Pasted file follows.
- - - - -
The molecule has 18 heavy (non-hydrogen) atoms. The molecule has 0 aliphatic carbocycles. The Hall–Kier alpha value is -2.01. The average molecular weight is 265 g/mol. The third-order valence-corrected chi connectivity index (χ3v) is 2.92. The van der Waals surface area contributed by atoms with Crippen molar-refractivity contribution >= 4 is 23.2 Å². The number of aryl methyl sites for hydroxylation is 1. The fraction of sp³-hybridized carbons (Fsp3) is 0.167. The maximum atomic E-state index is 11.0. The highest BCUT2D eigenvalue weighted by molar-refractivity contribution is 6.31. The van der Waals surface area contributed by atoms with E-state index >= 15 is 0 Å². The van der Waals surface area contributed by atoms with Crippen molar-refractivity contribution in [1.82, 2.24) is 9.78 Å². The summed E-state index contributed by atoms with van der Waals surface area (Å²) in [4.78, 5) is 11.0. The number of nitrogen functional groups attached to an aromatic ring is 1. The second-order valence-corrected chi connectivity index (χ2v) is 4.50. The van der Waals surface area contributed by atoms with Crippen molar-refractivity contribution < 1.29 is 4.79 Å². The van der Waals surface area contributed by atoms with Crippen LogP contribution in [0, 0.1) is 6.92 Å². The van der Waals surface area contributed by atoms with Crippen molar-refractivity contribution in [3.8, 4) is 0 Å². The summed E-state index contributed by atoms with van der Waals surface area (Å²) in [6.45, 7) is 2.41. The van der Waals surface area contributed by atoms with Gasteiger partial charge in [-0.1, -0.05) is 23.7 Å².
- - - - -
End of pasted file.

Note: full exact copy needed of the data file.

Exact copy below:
The molecule has 18 heavy (non-hydrogen) atoms. The molecule has 0 aliphatic carbocycles. The Hall–Kier alpha value is -2.01. The average molecular weight is 265 g/mol. The third-order valence-corrected chi connectivity index (χ3v) is 2.92. The van der Waals surface area contributed by atoms with Crippen molar-refractivity contribution >= 4 is 23.2 Å². The number of aryl methyl sites for hydroxylation is 1. The fraction of sp³-hybridized carbons (Fsp3) is 0.167. The maximum atomic E-state index is 11.0. The highest BCUT2D eigenvalue weighted by molar-refractivity contribution is 6.31. The van der Waals surface area contributed by atoms with E-state index >= 15 is 0 Å². The van der Waals surface area contributed by atoms with Crippen molar-refractivity contribution in [1.82, 2.24) is 9.78 Å². The summed E-state index contributed by atoms with van der Waals surface area (Å²) in [4.78, 5) is 11.0. The number of nitrogen functional groups attached to an aromatic ring is 1. The second-order valence-corrected chi connectivity index (χ2v) is 4.50. The van der Waals surface area contributed by atoms with Crippen molar-refractivity contribution < 1.29 is 4.79 Å². The van der Waals surface area contributed by atoms with Crippen LogP contribution in [0, 0.1) is 6.92 Å². The van der Waals surface area contributed by atoms with Crippen molar-refractivity contribution in [3.8, 4) is 0 Å². The summed E-state index contributed by atoms with van der Waals surface area (Å²) in [6.45, 7) is 2.41. The van der Waals surface area contributed by atoms with Gasteiger partial charge in [-0.1, -0.05) is 23.7 Å².